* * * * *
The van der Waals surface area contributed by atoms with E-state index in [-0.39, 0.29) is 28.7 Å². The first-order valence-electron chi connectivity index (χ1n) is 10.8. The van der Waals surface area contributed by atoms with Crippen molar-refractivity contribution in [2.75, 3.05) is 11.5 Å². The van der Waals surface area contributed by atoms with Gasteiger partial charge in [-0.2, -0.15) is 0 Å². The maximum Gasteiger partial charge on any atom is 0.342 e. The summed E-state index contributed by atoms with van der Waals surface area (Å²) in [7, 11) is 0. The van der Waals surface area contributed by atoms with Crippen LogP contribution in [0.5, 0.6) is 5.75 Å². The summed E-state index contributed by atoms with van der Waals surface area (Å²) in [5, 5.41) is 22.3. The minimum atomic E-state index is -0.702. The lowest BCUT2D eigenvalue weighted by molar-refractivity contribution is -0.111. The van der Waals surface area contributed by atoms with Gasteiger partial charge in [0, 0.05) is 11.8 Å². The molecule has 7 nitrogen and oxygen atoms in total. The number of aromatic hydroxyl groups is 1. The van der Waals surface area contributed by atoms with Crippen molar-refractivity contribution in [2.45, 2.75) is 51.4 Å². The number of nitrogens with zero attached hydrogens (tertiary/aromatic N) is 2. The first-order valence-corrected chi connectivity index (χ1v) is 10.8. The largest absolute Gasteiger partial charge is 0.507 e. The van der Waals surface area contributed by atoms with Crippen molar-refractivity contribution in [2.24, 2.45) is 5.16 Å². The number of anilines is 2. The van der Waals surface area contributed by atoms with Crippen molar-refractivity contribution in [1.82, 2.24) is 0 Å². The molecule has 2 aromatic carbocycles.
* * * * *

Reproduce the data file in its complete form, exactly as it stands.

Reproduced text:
The van der Waals surface area contributed by atoms with E-state index in [-0.39, 0.29) is 28.7 Å². The first-order valence-electron chi connectivity index (χ1n) is 10.8. The van der Waals surface area contributed by atoms with Crippen molar-refractivity contribution in [2.75, 3.05) is 11.5 Å². The van der Waals surface area contributed by atoms with Gasteiger partial charge in [-0.2, -0.15) is 0 Å². The maximum Gasteiger partial charge on any atom is 0.342 e. The summed E-state index contributed by atoms with van der Waals surface area (Å²) in [7, 11) is 0. The van der Waals surface area contributed by atoms with Crippen LogP contribution in [0.5, 0.6) is 5.75 Å². The summed E-state index contributed by atoms with van der Waals surface area (Å²) in [5, 5.41) is 22.3. The minimum atomic E-state index is -0.702. The lowest BCUT2D eigenvalue weighted by molar-refractivity contribution is -0.111. The van der Waals surface area contributed by atoms with Gasteiger partial charge in [0, 0.05) is 11.8 Å². The molecule has 7 nitrogen and oxygen atoms in total. The number of aromatic hydroxyl groups is 1. The van der Waals surface area contributed by atoms with Crippen molar-refractivity contribution in [2.45, 2.75) is 51.4 Å². The number of nitrogens with zero attached hydrogens (tertiary/aromatic N) is 2. The first-order valence-corrected chi connectivity index (χ1v) is 10.8. The largest absolute Gasteiger partial charge is 0.507 e. The van der Waals surface area contributed by atoms with Crippen molar-refractivity contribution in [2.24, 2.45) is 5.16 Å². The number of anilines is 2. The van der Waals surface area contributed by atoms with Crippen molar-refractivity contribution in [1.82, 2.24) is 0 Å². The molecule has 2 aromatic carbocycles.